Jul 24, 2014

Bump in the Road

The season was going great.  The plans were made, some goals already met, my aspirations were big, and the "Cœur Jambes Esprit" were committed in unison.

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Only one week before Canadian National Road Championships in early June, and several days after making the 6 hour round trip drive to test-ride the Championship courses, I woke up in my bed, planning to do a tough, long ride. Tough, as in : you might see funny colours at some points because you're so far in the red zone.  I like those.  I took no more than 10 steps from my bed before I knew it wasn't going to happen.  I went back to bed.  For two days.
I'm used to putting out big power on my Felt F1 road bike and its Speedplay pedals.  I had to be patient for what seemed to be an eternity before my body would be back to normal, after being hit with a nasty virus though.
The next four weeks were challenging.  I spent a lot of it on the couch or in bed.  Everything nauseated me.  I saw a girl wearing "too many" polka dots.  I thought I was going to puke.  I saw a car that looked too "Euro".  It made my stomach turn.  Once, I tried to do a long easy ride, and after 1 hour, I found a picnic shelter to nap in.  I fought to make it the rest of the way home that day; pushing about 50W felt like my Quarq powermeter should have been reading 300W instead.  I had trouble eating and my weight plummeted. I didn't like coffee anymore and I hadn't the slightest desire to paint my nails bright colours.  I couldn't do a grocery store trip without sitting down in an aisle to take a break, and once I had to lay down on a scuzzy subway station floor...  A nasty virus had attacked me.

I kept hope that I would be healthy enough to race the Canadian National Championships, right until the end.  I had my numbers pinned on my jersey.  Impossible. And, kind of heart wrenching.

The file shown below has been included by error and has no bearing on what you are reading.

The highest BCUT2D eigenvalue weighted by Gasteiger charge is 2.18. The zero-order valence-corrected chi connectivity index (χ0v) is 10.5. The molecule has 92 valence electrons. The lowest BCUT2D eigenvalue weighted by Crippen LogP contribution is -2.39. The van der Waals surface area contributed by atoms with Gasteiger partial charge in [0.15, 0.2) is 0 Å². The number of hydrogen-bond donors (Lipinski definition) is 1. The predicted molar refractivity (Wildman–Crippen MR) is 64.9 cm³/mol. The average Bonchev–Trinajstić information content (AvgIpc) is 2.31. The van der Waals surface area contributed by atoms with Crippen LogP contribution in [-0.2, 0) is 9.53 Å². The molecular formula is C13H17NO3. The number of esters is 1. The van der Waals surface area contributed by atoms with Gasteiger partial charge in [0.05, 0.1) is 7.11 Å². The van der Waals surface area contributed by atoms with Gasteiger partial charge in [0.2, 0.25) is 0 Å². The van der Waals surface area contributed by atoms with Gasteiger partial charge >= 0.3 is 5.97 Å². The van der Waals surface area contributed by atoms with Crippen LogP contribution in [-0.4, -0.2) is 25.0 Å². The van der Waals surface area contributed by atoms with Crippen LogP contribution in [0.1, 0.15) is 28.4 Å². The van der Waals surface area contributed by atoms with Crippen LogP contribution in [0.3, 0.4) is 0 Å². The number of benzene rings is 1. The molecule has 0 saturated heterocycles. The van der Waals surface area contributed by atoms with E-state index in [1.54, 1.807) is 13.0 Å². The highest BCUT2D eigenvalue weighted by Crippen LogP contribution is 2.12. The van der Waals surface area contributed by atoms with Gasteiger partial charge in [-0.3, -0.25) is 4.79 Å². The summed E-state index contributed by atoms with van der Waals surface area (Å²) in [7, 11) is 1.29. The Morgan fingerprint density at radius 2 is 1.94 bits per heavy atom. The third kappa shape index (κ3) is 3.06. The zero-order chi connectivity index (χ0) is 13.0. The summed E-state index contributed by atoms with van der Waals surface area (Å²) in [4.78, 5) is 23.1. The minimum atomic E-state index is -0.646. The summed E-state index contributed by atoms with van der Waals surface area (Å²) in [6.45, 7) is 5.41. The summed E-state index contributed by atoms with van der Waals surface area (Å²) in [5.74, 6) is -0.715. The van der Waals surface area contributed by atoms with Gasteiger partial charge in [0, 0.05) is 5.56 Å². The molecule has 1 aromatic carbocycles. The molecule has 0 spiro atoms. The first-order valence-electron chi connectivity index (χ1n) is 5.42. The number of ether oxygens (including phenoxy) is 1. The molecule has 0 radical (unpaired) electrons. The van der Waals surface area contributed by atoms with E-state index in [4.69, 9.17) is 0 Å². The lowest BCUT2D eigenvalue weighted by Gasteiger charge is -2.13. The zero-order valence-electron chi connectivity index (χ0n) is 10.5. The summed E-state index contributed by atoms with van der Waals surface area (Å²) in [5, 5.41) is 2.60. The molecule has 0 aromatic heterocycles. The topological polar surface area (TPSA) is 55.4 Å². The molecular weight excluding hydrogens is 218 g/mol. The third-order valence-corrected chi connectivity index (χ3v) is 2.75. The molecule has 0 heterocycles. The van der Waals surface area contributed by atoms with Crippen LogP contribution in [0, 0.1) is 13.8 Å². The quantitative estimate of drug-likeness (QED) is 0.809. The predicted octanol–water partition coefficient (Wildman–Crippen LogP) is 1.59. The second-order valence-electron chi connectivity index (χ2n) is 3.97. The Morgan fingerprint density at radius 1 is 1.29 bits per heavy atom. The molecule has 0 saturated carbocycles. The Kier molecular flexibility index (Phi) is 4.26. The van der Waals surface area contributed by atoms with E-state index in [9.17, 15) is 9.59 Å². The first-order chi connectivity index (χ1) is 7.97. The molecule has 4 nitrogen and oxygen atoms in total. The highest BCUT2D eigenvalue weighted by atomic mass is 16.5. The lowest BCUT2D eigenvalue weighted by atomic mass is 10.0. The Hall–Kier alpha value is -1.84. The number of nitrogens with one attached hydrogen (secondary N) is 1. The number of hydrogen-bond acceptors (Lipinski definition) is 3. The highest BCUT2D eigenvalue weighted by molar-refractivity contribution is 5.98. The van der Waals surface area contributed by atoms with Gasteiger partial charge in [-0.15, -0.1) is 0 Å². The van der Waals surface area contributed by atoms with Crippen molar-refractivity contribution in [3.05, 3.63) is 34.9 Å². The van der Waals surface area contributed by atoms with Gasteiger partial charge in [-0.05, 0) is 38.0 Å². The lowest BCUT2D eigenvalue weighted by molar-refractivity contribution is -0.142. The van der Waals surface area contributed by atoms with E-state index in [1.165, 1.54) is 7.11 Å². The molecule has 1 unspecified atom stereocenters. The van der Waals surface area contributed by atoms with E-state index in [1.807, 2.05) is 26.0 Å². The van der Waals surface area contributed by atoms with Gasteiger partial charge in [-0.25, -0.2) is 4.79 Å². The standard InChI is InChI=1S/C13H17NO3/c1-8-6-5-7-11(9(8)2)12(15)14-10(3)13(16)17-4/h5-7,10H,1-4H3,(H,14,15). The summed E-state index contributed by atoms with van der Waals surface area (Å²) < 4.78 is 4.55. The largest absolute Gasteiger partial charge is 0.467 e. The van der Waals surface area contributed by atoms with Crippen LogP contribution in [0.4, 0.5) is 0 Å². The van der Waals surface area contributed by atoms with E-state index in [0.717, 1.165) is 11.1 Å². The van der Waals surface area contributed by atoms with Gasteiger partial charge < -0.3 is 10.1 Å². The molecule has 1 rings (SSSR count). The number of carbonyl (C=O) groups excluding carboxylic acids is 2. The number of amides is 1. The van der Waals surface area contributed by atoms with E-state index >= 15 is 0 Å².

There are times when you have to fight with all you've got to get what you want, and there are times to sit back and be patient.  It's like that in bike racing.  It's like that in life.  This was one of the times when I had to wait.  I didn't like it, and I was scared that I'd never be back to normal.
Racing the Prologue at Cascade Classic. Photo Credit: Dave Adams
The Cascade Cycling Classic in Bend OR was my first race back.  I didn't know what to expect.  But one thing was certain : I was so grateful to be back with my teammates, back on my bike, and back in the race peloton.  Sometimes I felt like a useless rag when my body wouldn't fight hard enough to help my teammates, and it was weird at first to get dropped where I knew I typically "shouldn't".  I felt my legs coming back though, and I was thankful to be with my TWENTY16 team who were supportive.
Back racing with my teammates at the Cascade Cycling Classic in Bend, OR. This pose (that I picked up from a guy who used to do the same group rides as me almost a decade ago) has been coined as the "Lex Flex" by my teammates.  The secret: if you shove your biceps out from behind with your fists, you'll look like you have big pipes.  It's not the look I should be going for..but I still think it's funny.  These girls rock!
I feel like I'm back to my old self again.  This bump in the road was a scary one mostly because it lasted for so long.  It was a good reminder to appreciate good health and strength when we have it, do all it takes to maintain it, and just how lucky I am to be living the dream as a bike racer. 
It feels good to be gross and grimy again after a good solid training ride in California. 


  1. I'm going to predict it here first. You're going to win the World Championships before retiring from racing and writing a Best Seller memoirs. Then you'll coast through your third career in sports medicine. But first ... get back to 100%.